Barbara Villiers – The curse of the nation or the most beautiful lady, she was the favorite mistress of King Charles II

 
Barbara Villiers
 
 
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Remember the song “Jolene”? Well, Barbara Villiers was Jolene in the English Royal court during the 17th century. Tall, voluptuous, with masses of brunette hair, slanting, heavy-lidded violet eyes, alabaster skin, and a sensuous, sulky mouth, she was considered to be one of the most beautiful women in the Royal court and abroad. She didn’t leave anyone indifferent.

Barbara has been described as “the curse of the nation” by the writer John Evelyn and as “a woman of great beauty, enormously vivacious and ravenous; foolish but imperious” by the Bishop of Salisbury. What is certain is that after the Restoration of King Charles II, he spent his first night in London with Barbara.

Portrait of Barbara Villiers Duchess of Cleveland by Henri Gascar
Portrait of Barbara Villiers Duchess of Cleveland by Henri Gascar

 

Barbara Palmer's lack of fortune limited her marriage prospects, despite her beauty
Barbara Palmer’s lack of fortune limited her marriage prospects, despite her beauty

Barbara was born in 1640 in Westminster, London, as the only child of the 2nd Viscount Grandison, William Villiers. After the death of her father, the family was left impoverished, and Barbara had to make her way among the Royalists. She was only 15 and already had a few affairs with young Royalists. Philip Stanhope, 2nd Earl of Chesterfield, was her first serious romance, but he left her to marry a much richer wife – Elizabeth Butler.

In 1659, Barbara married Roger Palmer, the quiet and religious son of a prosperous Royalist. Palmer’s family was against the marriage, but Barbara was less irresistible. Although she got bored of the marriage very quickly, the couple remained married until Roger Palmer’s death in 1705. However, they didn’t live together since 1662 after the birth of her first son who was the illegitimate child of King Charles II.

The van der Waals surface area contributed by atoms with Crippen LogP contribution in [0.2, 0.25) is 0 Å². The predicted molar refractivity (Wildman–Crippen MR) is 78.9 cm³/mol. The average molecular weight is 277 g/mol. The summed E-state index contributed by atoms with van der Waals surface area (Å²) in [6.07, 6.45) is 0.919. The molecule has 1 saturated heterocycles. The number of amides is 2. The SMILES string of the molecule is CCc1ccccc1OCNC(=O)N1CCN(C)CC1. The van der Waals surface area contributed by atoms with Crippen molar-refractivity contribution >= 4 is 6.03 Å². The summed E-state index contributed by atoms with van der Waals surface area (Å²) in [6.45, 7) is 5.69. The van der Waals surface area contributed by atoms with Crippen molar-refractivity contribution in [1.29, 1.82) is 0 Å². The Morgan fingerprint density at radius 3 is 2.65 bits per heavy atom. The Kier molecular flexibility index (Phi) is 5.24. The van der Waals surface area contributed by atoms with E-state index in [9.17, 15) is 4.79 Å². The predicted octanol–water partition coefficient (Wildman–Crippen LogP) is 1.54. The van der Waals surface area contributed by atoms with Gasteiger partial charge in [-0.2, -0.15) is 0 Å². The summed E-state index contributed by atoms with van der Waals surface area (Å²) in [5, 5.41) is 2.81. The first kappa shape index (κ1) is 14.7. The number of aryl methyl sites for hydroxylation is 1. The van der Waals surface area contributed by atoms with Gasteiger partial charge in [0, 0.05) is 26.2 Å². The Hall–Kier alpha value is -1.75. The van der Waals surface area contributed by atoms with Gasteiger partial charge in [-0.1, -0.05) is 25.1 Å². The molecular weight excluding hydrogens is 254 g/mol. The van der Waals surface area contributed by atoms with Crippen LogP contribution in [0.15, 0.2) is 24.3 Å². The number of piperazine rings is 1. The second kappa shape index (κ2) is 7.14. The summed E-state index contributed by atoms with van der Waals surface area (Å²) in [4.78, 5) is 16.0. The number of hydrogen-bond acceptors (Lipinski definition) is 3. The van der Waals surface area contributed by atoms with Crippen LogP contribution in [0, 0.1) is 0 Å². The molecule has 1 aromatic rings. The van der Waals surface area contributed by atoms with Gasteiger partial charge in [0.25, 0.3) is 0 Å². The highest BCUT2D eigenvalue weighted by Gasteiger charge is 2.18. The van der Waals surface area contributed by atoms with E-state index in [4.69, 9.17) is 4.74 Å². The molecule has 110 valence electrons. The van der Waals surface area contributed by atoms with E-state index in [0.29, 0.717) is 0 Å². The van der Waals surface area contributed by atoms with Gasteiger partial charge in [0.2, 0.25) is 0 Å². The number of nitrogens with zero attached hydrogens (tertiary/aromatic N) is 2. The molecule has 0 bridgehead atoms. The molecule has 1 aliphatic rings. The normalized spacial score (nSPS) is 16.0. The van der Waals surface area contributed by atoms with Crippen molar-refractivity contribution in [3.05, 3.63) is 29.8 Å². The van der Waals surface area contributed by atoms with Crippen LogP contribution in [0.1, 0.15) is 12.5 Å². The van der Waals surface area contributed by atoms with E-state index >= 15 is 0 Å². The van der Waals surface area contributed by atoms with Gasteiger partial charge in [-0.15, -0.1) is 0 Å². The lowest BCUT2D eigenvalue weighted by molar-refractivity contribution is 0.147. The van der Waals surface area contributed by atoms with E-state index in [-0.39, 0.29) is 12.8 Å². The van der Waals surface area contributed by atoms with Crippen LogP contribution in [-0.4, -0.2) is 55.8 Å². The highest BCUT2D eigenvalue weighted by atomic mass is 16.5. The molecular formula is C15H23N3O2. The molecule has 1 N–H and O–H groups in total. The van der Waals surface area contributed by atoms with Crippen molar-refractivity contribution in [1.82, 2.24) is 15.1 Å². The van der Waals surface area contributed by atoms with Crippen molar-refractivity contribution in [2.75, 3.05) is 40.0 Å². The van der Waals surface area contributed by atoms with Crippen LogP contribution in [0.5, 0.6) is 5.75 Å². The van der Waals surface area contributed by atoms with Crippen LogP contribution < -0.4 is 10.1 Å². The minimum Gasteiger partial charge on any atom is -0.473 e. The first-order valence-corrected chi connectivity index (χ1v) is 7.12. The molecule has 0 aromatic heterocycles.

Roger Palmer, Earl of Castlemaine
Roger Palmer, Earl of Castlemaine

 

Charles II painted by Philippe de Champaigne, c. 1653
Charles II, painted by Philippe de Champaigne, c. 1653

 

Catherine of Braganza, queen of England
Catherine of Braganza, queen of England

Barbara met King Charles II when she traveled to the Hague with her husband to pledge their allegiance to the future king. It was a matter of days and following the King’s Restoration they became lovers with Barbara living in the Court as Charles’ favorite mistress. Beautiful as described, Barbara was vivacious, spirited, mercurial, and quick to anger. In the Court, she was feared, envied, and even hated.

However, she remained living there and gave birth to six children of whom King Charles acknowledged five. Barbara claimed that her youngest daughter – Barbara (Benedicta) FitzRoy, born in 1672 was also King Charles’ daughter, but she was probably a child of John Churchill, later Duke of Marlborough. In the meantime, Barbara’s legitimate husband, Roger Palmer, has been made into Baron Limerick and Earl of Castlemaine in 1661 even though the reward was for Barbara’s “services.”

Portrait of Barbara Palmer by Sir Peter Lely (c. 1666)
Portrait of Barbara Palmer by Sir Peter Lely (c. 1666)

Barbara was King Charles’ favorite mistress, and there wasn’t anyone who didn’t know that. Even his future wife Catherine of Braganza, daughter of the King of Portugal was aware of the fact. Barbara was the Queen’s ladies-of-the-bedchamber, spent the evenings with the King, wore £30,000 jewels, gambled, and the King was covering her debts. The King also paid for the extravagant weddings of their children.

Barbara Palmer is often featured as a character in literature
Barbara Palmer is often featured as a character in literature

 

Barbara Palmer circa 1705
Barbara Palmer circa 1705

King Charles II died in 1685, leaving Barbara in huge gambling debts. She was forced to sell her property in order to repay her debts.

Read another story from us: Richard Lionheart, Edward I, and King Harold: What might have been had the English defeated the Normans at the Battle of Hastings

Outliving her husband and lover, Barbara died in 1709 of edema. She was certainly the most influential mistress and a powerful female in an age dominated by men.